Virginia Post-Conviction DNA Project Reveals 33 Potentially Wrongful Convictions
Like other disciplines that are dependent on the emergence of new technology to support them, the effectiveness of forensic science has grown exponentially in the past few years. Groundbreaking developments in genetic testing have enabled prosecutors to ensure they are getting their guy with a greater sense of confidence and a much better chance at accuracy. And while these new developments will likely help those who are wrongfully accused of criminal acts (particularly sexual offenses) in the future, one can't help but think how many people were unjustly sentenced to very significant jail time because their defense lacked the tools to prove their innocence. While some states are slow to review old genetic evidence, Virginia is somewhat ahead of the curve, and their findings have produced some surprising numbers.
According to the Stafford County Sun, the Commonwealth's post-conviction DNA project has uncovered 33 individuals that they believe were wrongfully convicted from 1973-1987; decisions that could in theory be reversed. Now that we can look back at genetic evidence, the wrongful conviction rate is believed to be somewhere between 8-15% generally. But this study suggests that the rate might be higher than originally believed. But before we can go out and open up the jails and free the inmates who appear to have been wrongfully convicted, there are a few people who question the way that these tests have been conducted.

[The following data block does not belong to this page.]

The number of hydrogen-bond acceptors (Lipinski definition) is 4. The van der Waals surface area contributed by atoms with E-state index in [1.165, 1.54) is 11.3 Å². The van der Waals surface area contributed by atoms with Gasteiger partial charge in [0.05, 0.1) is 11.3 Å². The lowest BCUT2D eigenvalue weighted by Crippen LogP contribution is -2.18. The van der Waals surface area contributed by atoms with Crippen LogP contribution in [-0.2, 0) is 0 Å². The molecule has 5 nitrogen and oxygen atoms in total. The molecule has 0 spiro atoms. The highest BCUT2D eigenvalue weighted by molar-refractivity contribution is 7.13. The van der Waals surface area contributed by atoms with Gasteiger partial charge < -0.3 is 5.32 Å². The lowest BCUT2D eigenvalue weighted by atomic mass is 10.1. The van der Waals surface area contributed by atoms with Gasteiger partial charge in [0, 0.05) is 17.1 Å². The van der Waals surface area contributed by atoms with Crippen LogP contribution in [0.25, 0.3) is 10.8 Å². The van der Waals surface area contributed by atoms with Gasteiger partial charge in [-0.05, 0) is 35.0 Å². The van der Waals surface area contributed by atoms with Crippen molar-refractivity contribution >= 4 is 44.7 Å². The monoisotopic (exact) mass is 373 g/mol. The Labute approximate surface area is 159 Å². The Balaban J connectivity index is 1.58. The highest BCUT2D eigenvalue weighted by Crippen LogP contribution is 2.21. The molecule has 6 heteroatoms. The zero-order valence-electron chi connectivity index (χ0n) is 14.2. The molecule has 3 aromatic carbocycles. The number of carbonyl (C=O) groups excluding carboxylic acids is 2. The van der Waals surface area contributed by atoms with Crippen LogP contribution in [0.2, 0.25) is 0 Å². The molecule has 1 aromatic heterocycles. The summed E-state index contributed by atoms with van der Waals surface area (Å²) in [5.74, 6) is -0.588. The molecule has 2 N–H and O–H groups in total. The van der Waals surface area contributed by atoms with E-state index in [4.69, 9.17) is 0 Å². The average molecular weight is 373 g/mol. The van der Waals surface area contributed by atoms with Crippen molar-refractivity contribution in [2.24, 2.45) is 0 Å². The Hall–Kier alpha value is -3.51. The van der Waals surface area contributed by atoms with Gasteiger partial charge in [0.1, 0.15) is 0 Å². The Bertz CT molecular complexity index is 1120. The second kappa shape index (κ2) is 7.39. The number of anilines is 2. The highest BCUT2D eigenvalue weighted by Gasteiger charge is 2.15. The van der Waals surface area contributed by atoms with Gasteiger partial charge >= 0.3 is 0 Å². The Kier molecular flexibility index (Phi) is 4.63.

The project only takes into evidence old genetic files, and while that can be a good indicator, there are dissenting voices that believe the study should take court files into account as well. There are many questions that are asked to both victims and subjects that factor in to the decision to pursue a case. If the case is being reviewed by an outside source, some believe that the court files and the questions that were asked to those parties should be taken into account as well. Genetic evidence is an important part of the justice system, but it isn't the end-all-and-be-all of a conviction, and it probably shouldn't be for a review either.
For example, of the 800 cases reviewed by the project since its inception in 2005, only three have been exonerated of their crimes. The "grand total" is only five if you consider the first two cases that were in many ways the impotence for starting this task force. That means that all 33 of the convicted sex offenders who seem to have DNA evidence supporting their exoneration will probably not eventually be cleared, but it is an important step towards that eventual goal.
While the result of this study remains to be seen, it is important that we learn a lesson from it about the criminal justice system. At the time of their conviction the "system" was thought to be largely infallible by the public as a whole. While many of the convictions during that time would stand up against modern technology and advancements, there is a significant amount that won't. We may have similar feeling about our justice system and its integrity today, but there is always a chance that down the road a new type of technology that exposes flaws in the current system that we may not even be thinking about.